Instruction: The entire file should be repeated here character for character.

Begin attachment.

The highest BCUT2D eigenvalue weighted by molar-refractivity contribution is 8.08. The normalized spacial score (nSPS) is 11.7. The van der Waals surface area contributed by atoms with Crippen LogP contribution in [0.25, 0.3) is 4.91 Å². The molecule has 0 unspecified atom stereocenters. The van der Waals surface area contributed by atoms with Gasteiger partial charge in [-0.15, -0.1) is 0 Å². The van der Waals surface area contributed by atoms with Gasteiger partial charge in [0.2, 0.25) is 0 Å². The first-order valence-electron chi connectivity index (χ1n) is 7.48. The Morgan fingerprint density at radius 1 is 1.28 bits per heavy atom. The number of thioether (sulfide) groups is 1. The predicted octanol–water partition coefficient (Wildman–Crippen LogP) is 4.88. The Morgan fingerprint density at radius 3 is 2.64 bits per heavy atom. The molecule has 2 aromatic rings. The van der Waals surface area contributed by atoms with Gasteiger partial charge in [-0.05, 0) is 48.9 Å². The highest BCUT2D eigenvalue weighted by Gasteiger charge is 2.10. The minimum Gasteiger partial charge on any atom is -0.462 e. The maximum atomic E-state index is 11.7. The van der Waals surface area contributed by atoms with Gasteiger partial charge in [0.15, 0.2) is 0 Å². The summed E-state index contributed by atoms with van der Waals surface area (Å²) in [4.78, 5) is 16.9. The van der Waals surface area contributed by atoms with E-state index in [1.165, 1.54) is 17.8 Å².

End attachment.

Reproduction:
The highest BCUT2D eigenvalue weighted by molar-refractivity contribution is 8.08. The normalized spacial score (nSPS) is 11.7. The van der Waals surface area contributed by atoms with Crippen LogP contribution in [0.25, 0.3) is 4.91 Å². The molecule has 0 unspecified atom stereocenters. The van der Waals surface area contributed by atoms with Gasteiger partial charge in [-0.15, -0.1) is 0 Å². The van der Waals surface area contributed by atoms with Gasteiger partial charge in [0.2, 0.25) is 0 Å². The first-order valence-electron chi connectivity index (χ1n) is 7.48. The Morgan fingerprint density at radius 1 is 1.28 bits per heavy atom. The number of thioether (sulfide) groups is 1. The predicted octanol–water partition coefficient (Wildman–Crippen LogP) is 4.88. The Morgan fingerprint density at radius 3 is 2.64 bits per heavy atom. The molecule has 2 aromatic rings. The van der Waals surface area contributed by atoms with Gasteiger partial charge in [-0.05, 0) is 48.9 Å². The highest BCUT2D eigenvalue weighted by Gasteiger charge is 2.10. The minimum Gasteiger partial charge on any atom is -0.462 e. The maximum atomic E-state index is 11.7. The van der Waals surface area contributed by atoms with Gasteiger partial charge in [0.15, 0.2) is 0 Å². The summed E-state index contributed by atoms with van der Waals surface area (Å²) in [4.78, 5) is 16.9. The van der Waals surface area contributed by atoms with E-state index in [1.165, 1.54) is 17.8 Å².